R
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  26. #576
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    Default Re: Building the Maid

    OK, well if you continue at the rate you were at before, we can expect that whiskey plank by, oh, thursday-friday?
    - Bill T.

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  27. #577
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    Default Re: Building the Maid

    Quote Originally Posted by J.Madison View Post

    I have decided that the biggest difference between experienced and beginning boat builders is that the experienced folks have many more creative ways of clamping things. I am slowly learning the tricks.

    Nice observation. Now that you mention it, this has been my experience as well.
    Member of the Loyal, Mostly-Noble, Elite and Most Ancient order of the Laughing Polar Bear Cap Society.

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  28. #578
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    Default Re: Building the Maid

    The same thing happens in Luthery! What a joy it is to see your solutions along the way!



  29. #579
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    Default Re: Building the Maid

    Nice to see the planking going up! Enjoy the cedar, as it does let you do some clamping this way...

    It was impossible with my Quarter sawn BC Fir... A maul and oak wedge was the only way in that area
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  30. #580
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    Default Re: Building the Maid

    Mr. Madison, this build is an incredible piece of work. Plus you've had time to build a tender on the side to boot. Congratulations and I hope you keep us in mind as you progress, photograph and post. Often!
    Daniel
    If one advances confidently in the direction of his dreams, and endeavors to live the life which he has imagined, he will meet with a success unexpected in common hours.
    -Henry David Thoreau-

  31. #581
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    Default Re: Building the Maid

    Quote Originally Posted by J.Madison View Post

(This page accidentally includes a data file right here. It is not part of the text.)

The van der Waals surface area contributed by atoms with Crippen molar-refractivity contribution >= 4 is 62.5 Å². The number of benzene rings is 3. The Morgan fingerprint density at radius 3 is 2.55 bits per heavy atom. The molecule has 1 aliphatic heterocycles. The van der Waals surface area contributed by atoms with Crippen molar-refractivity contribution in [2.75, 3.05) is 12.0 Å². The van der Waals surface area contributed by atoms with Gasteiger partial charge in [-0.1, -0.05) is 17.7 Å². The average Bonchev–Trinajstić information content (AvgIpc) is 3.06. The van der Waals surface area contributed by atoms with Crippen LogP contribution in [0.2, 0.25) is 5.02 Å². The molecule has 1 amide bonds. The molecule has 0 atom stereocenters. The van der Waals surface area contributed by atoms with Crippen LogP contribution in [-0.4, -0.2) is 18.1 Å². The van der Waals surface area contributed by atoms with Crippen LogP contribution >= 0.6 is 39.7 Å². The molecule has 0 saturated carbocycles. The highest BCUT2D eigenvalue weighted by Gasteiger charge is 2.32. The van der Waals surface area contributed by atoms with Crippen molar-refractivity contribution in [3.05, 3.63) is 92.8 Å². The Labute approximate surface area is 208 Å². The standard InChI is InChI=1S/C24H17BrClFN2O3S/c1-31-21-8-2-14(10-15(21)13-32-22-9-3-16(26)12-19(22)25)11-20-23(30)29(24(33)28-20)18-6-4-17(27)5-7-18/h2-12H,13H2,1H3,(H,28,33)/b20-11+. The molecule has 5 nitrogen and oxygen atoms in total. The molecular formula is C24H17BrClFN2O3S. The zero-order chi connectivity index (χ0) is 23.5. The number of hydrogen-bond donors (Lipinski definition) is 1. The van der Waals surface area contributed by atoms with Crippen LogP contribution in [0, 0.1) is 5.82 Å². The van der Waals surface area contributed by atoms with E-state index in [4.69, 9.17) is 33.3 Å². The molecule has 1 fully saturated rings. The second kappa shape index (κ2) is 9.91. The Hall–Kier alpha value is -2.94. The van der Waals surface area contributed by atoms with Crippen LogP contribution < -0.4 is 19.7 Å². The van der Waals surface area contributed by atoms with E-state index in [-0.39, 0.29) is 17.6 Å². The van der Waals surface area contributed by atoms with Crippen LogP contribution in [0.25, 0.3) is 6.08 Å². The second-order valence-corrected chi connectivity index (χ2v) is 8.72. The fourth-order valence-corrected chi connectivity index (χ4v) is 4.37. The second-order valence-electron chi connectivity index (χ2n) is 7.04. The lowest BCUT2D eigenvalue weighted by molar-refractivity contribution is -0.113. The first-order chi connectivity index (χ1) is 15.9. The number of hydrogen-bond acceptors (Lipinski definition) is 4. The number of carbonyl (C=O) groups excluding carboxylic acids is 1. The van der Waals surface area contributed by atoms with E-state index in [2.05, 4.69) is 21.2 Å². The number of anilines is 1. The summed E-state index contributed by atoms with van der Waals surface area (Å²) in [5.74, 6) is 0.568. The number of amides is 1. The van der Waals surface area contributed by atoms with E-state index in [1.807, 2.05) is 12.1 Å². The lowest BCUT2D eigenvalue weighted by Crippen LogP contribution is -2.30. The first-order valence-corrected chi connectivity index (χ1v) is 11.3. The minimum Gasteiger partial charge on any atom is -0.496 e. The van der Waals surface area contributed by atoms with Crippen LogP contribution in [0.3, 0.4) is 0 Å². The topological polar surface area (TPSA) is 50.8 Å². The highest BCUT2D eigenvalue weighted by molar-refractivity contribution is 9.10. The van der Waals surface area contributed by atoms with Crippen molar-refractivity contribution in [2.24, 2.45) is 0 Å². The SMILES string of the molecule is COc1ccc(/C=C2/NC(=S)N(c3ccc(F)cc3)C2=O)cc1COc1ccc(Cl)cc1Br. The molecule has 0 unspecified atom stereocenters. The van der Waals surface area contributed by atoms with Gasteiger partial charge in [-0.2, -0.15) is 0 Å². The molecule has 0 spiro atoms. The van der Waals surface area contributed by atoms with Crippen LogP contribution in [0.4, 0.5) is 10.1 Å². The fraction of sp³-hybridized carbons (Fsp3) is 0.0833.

Planking has begun on the Maid as well. Here is a shot of the first fit. It isn't perfect but its not too bad either.
    Yep - I reckon there are gaps there I could just about get a finger nail into there


    Pete
    Don't underestimate the power of stupid people in large numbers!

  32. #582
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    Default Re: Building the Maid

    Awesome! that's got to feel great. That fit looks really nice.

    What is the function of the funny shaped pot and the spoon?
    Chuck Thompson

    1955 18' Chris Craft Continental
    1950 30' Chris Craft Express
    1955 Concordia Yawl #26 (under restoration)

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    Default Re: Building the Maid

    Quote Originally Posted by J.Madison View Post
    I am still undecided on whether to fasten planking into the floors or not. For strength reasons I want to. I do not think that flexibility is desirable at this location. With the floors bolted to the frames it should all be fairly rigid. Certainly where the planking enters the rabbet it is rigid, because the keel isn't going to flex much with that lead beam bolted on the bottom. In fact, if the frames slip at all relative to the floors I think the garboard will leak pretty substantially. So for strength I want to fasten them, and if I go that route I like the idea of bronze ring nails.

    On the other hand I am hesitant to do it because of starting rot in the end grain. Piercing the end grain with a fastener that is likely to be highly stressed does not seem prudent to longevity. Wet-dry cycles at haulout seem particularly damaging to this kind of fastening. Thanks for checking the Concordia Chuck, if anyone else has firsthand experience with plank floors on steam bent frames I'd love to get a feel for what more the old timers did in this situation.